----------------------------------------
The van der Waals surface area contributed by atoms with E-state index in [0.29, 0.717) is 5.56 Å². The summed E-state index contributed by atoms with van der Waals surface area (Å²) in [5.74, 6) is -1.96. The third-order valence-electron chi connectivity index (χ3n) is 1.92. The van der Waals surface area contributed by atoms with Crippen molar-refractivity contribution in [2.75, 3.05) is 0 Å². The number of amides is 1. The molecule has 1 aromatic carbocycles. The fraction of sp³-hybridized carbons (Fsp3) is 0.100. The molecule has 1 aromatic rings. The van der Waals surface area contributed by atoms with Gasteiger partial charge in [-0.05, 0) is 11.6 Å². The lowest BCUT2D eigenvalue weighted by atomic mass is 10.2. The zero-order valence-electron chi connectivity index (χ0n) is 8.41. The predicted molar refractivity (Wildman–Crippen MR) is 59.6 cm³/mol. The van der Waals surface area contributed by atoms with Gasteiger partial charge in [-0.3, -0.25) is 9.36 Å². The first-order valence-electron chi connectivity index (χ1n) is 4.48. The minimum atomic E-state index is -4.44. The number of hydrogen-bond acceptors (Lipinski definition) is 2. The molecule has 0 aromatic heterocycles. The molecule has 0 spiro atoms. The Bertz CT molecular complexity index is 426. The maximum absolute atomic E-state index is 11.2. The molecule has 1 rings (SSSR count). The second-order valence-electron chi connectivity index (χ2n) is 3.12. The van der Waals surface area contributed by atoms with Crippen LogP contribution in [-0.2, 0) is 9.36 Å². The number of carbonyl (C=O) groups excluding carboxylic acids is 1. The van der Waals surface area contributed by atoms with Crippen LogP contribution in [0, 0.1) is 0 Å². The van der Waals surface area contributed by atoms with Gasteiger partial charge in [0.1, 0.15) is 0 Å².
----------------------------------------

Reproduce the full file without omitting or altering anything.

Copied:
The van der Waals surface area contributed by atoms with E-state index in [0.29, 0.717) is 5.56 Å². The summed E-state index contributed by atoms with van der Waals surface area (Å²) in [5.74, 6) is -1.96. The third-order valence-electron chi connectivity index (χ3n) is 1.92. The van der Waals surface area contributed by atoms with Crippen molar-refractivity contribution in [2.75, 3.05) is 0 Å². The number of amides is 1. The molecule has 1 aromatic carbocycles. The fraction of sp³-hybridized carbons (Fsp3) is 0.100. The molecule has 1 aromatic rings. The van der Waals surface area contributed by atoms with Gasteiger partial charge in [-0.05, 0) is 11.6 Å². The lowest BCUT2D eigenvalue weighted by atomic mass is 10.2. The zero-order valence-electron chi connectivity index (χ0n) is 8.41. The predicted molar refractivity (Wildman–Crippen MR) is 59.6 cm³/mol. The van der Waals surface area contributed by atoms with Gasteiger partial charge in [-0.3, -0.25) is 9.36 Å². The first-order valence-electron chi connectivity index (χ1n) is 4.48. The minimum atomic E-state index is -4.44. The number of hydrogen-bond acceptors (Lipinski definition) is 2. The molecule has 0 aromatic heterocycles. The molecule has 0 spiro atoms. The Bertz CT molecular complexity index is 426. The maximum absolute atomic E-state index is 11.2. The molecule has 1 rings (SSSR count). The second-order valence-electron chi connectivity index (χ2n) is 3.12. The van der Waals surface area contributed by atoms with Crippen LogP contribution in [-0.2, 0) is 9.36 Å². The number of carbonyl (C=O) groups excluding carboxylic acids is 1. The van der Waals surface area contributed by atoms with Crippen LogP contribution in [0, 0.1) is 0 Å². The van der Waals surface area contributed by atoms with Gasteiger partial charge in [0.1, 0.15) is 0 Å².